Lifestyle

Young business wonders

When a then 7-year-old Rangesh Vel joined a kidpreneur course based on his parents’ suggestion, little did he know that in three months he would launch his first venture. “My parents asked me to join the course and told me that after a while if I didn’t like it, I could quit,” recalls the now 10-year-old Rangesh. “I met many people through the course and we discussed ideas. I started thinking of problems and solutions. At that time, I had noticed lots of trees being uprooted and I was looking for an effective solution. That’s how I thought of seed balls.”
Today, Rangesh runs a company called Life Seedz, which sells seed balls. “Seed balls are nothing but mud balls with a seed in them and it helps trees grow faster. In two to three months, we thought of a name of the company and a tagline, and designed a logo with the help of our mentors,” he says.

So far, Life Seedz has created and sold close to 2,500 seed balls. “I am saving up money as I want to hire a helicopter and use it to scatter the seed balls. I am also learning AI programming so that we can use drones to identify areas where seeds can germinate. I am also planning a new idea where on someone’s birthday, they can contribute to Life Seedz, and we will plant trees on their behalf,” says a clearly excited Rangesh.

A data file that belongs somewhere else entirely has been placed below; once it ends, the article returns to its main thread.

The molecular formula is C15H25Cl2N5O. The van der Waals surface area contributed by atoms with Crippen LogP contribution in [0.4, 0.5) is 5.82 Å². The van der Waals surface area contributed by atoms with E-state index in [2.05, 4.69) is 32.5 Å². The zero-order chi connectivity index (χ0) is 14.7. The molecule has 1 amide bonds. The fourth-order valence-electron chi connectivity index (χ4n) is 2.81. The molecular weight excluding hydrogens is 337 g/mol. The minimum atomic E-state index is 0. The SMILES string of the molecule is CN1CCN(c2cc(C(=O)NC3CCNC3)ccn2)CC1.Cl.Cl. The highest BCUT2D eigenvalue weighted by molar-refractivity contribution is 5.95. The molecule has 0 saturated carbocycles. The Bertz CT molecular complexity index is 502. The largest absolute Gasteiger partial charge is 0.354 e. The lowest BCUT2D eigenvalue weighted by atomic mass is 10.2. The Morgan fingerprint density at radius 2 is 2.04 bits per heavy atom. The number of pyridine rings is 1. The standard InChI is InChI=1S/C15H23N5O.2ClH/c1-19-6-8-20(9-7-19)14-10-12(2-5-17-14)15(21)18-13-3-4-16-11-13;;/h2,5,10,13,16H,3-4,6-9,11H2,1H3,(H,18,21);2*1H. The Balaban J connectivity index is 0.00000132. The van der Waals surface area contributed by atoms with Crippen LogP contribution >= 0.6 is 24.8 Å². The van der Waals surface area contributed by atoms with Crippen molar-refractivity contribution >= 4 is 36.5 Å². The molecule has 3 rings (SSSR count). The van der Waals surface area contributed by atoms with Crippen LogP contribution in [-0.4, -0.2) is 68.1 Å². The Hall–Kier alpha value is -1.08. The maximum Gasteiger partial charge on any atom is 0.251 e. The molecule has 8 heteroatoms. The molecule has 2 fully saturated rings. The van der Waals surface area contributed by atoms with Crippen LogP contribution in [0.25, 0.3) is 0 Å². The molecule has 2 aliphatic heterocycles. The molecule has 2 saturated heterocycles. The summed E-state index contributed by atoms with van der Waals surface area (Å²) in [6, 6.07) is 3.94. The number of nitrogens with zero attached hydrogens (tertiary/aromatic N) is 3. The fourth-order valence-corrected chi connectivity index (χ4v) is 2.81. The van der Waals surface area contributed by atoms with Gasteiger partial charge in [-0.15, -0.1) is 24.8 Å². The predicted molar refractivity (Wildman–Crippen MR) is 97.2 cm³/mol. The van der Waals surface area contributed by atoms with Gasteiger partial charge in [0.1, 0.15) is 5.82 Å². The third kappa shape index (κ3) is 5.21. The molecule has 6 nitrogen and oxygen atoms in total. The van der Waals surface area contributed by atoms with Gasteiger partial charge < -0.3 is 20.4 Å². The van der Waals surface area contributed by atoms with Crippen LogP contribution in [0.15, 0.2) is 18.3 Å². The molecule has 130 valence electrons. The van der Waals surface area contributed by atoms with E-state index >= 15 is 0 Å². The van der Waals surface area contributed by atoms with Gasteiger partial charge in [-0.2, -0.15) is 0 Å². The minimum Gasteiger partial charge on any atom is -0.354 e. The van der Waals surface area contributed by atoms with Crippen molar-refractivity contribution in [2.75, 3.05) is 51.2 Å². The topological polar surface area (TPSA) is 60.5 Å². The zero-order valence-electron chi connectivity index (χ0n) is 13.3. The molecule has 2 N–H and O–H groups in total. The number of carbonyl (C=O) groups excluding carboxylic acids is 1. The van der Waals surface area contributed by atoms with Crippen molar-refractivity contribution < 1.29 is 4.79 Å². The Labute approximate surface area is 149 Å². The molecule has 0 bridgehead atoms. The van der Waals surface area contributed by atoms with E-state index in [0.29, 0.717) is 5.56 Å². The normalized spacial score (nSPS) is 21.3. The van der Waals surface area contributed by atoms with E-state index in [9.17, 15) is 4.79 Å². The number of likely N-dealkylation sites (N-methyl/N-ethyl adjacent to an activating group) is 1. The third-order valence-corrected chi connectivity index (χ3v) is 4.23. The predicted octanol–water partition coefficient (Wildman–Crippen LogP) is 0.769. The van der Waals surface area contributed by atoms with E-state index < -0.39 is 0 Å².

Training them young

The course that Rangesh enrolled in was conducted by a company called Kidspreneur, started by Mohanalakshmi and her husband in 2017.
“When I was growing up, I hated the education system,” shares Mohanalakshmi, talking about what prompted her to start Kidspreneur. “I realised that your study is most often not related to your work. I believe gaining practical knowledge is what makes the difference.”

Kidspreneur trains kids from seven to eighteen years in entrepreneurship skills in science, technology, math, arts and more. “We have partnered with 320 schools across Asia and have trained about 15,000 students. Outside school partnerships, we’ve given in-person training to 5,000 to 8,000 students,” she states, adding that once they help kids find an idea and give shape to their idea, they help them get investors who help turn their idea into a venture.

Today, many organisations have entered the market of creating kidpreneurs, finding several takers among parents. Mahalakshmi Saravanan, who successfully runs Women Entrepreneurs India, started Kidpreneurs India, inspired by her 5-year-old daughter. “She is a good artist and I thought I could encourage other children through her. My daughter would create artworks and as she grew up she started designing jewellery as well. We sold her works and used the money to help pay the school fees of underprivileged kids,” says Mahalakshmi. They soon started encouraging and mentoring other children too. “We have done many workshops to understand the ideas that kids have and mentor them and give them a platform. We will soon have a structured curriculum and help a lot more kids,” she says. Bornpreneurs, another such platform started by Anuj Tripathi, gives entrepreneurship training to kids eight years and above.